West Orange, N.J. (PRWEB) January 28, 2015
The winter season can present serious challenges to older adults in many parts of the country, whether they live in a private home, apartment, or in a retirement community. The Jewish Community Housing Corporation of Metropolitan New Jersey (JCHC), which owns and manages four senior living communities in northern New Jersey, advises seniors to take additional steps to stay safe during the colder months.
“We take extra precautions during the winter months to ensure our senior residents remain safe, warm and secure,” said Terrence Roselle, the JCHC’s Regional Facilities Director. “Measures in all four of our communities are executed to meet the demands of rough winter weather, when we must contend with near-freezing or below-freezing cold temperatures, ice and snow, and when our seniors must often spend extended periods of time indoors.”
Aside from timely snow and ice removal from all public walkway and the parking lot, Roselle noted that the JCHC offers transportation for residents to area shopping destinations and for cultural outings, and maintains appropriate indoor temperatures to keep residents warm and comfortable. Standby generators are being installed in case of a power outage and emergency protocols are in place in all four JCHC communities.
“After Superstorm Sandy, we held organization-wide programs called ‘JCHC Strong’ in all four of our communities, to educate residents on how to better prepare for extended power outages and weather emergencies,” said Roselle, who heads up the JCHC’s emergency planning task force.
The JCHC offers these helpful tips for seniors, their families, and caregivers to keep elderly or frail individuals safe and healthy during the winter, and to prevent common hazards of the season.
Prevent unnecessary slips and falls. Older adults are particularly vulnerable to broken wrists, ankles or hips, and could suffer severe lacerations to their head or face in the events of a slip and fall.
o Keep walkways clear of ice and snow. Have a reliable snow shoveling service lined up in advance of bad weather and adequate ice melt product on hand for steps and sidewalks.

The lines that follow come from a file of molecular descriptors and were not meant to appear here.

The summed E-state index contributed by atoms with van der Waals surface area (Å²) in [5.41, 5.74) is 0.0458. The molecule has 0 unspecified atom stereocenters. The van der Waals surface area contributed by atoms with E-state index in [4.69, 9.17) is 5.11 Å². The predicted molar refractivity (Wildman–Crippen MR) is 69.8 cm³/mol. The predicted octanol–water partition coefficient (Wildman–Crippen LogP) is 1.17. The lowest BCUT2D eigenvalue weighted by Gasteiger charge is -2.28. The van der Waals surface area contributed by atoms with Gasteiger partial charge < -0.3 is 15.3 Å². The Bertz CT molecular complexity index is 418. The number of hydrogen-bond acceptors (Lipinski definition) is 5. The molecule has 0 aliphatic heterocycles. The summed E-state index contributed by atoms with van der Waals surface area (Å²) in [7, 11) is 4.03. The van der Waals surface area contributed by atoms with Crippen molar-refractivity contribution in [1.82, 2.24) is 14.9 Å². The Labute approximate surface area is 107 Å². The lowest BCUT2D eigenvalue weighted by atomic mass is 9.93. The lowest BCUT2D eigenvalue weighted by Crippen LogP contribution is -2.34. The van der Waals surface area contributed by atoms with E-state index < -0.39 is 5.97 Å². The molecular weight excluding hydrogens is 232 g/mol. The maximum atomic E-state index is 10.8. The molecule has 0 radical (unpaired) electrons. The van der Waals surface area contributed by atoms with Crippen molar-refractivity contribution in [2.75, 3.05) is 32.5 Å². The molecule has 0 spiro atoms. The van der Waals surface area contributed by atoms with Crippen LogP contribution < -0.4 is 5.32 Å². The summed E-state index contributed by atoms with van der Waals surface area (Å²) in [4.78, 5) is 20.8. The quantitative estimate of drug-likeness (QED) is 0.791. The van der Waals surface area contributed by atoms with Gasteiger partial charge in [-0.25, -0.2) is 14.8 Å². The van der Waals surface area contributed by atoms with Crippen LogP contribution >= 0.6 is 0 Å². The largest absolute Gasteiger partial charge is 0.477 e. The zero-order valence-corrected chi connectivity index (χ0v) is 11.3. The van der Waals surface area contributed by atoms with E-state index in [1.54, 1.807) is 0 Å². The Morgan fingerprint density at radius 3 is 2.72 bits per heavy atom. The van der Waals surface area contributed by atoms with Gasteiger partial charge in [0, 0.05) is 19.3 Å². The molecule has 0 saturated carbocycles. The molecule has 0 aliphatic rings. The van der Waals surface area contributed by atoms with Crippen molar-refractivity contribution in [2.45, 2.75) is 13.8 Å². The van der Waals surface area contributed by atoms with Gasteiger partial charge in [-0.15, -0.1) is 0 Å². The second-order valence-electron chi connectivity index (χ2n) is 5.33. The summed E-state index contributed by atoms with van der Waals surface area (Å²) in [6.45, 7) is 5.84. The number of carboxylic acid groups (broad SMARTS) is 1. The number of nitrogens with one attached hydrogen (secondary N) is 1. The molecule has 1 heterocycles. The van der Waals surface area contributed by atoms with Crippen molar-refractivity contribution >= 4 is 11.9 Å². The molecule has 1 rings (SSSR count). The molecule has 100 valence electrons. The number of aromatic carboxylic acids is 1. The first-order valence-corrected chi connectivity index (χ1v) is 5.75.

o Maintain good traction. Wear shoes with non-skid soles and replace worn cane tips. Remove shoes indoors to avoid tracking in melting snow and ice that can lead to dangerously slippery floors.
Avoid frostbite or hypothermia.
o Dress warmly in layers. According to the National Institutes of Health, hypothermia can develop in older adults after relatively short exposure to cold weather; therefore, dress warmly when going outdoors, keep extremities warm, and add hat, scarf, and gloves.
o Keep indoor temperature warm enough. Don’t set the thermostat too low and keep extra blankets on hand for chilly nights in order to maintain proper body temperature.
Prepare the car—and driver—for winter driving. Cold weather is no time for roadside breakdowns or stalled vehicles. Have the car serviced before deep winter hits and have all systems checked to stay safe on the road. Sign up for a roadside assistance program and keep a cell phone charged and on hand for emergencies. Avoid driving in hazardous conditions.
Eat well and take Vitamin D. A varied, nutritional diet is always important at any age. However, less time spent outdoors in direct sunlight means less Vitamin D which is essential for healthy bones and teeth. Add supplementation to the diet and/or include grains, tuna and salmon, and fortified milk to avoid Vitamin D deficiency.
Install a carbon dioxide monitor. Using a fireplace, gas heater or lanterns can lead to carbon dioxide poisoning if rooms are not properly ventilated. A carbon dioxide detector is an easy way to avoid this dangerous situation.
Have an emergency kit. Be prepared for an extended power outage with a flashlight (and fresh batteries), warm blankets, non-perishable foods, a cell phone and charger, and a battery-powered radio. Have a family communication plan in place to check on each other.
Stay in touch with loved ones. The winter can be tough on some people because they are indoors so much and they might be more isolated than usual. It’s a good idea for families to check in on their loved ones more frequently, not only to make sure they are doing well physically and emotionally.
About the Jewish Community Housing Corporation of Metropolitan New Jersey
Founded in 1982, the Jewish Community Housing Corporation of Metropolitan New Jersey (JCHC) developed and manages more than 470 apartments in four buildings for older adults in Morris and Essex counties in northern New Jersey. The non-profit organization offers seniors a range of options in terms of services, amenities, location, and cost, all within a traditional Jewish environment. The JCHC provides housing, programs, and services for the independent elderly as well as those who need assisted living. For more information, go to http://www.jchcorp.org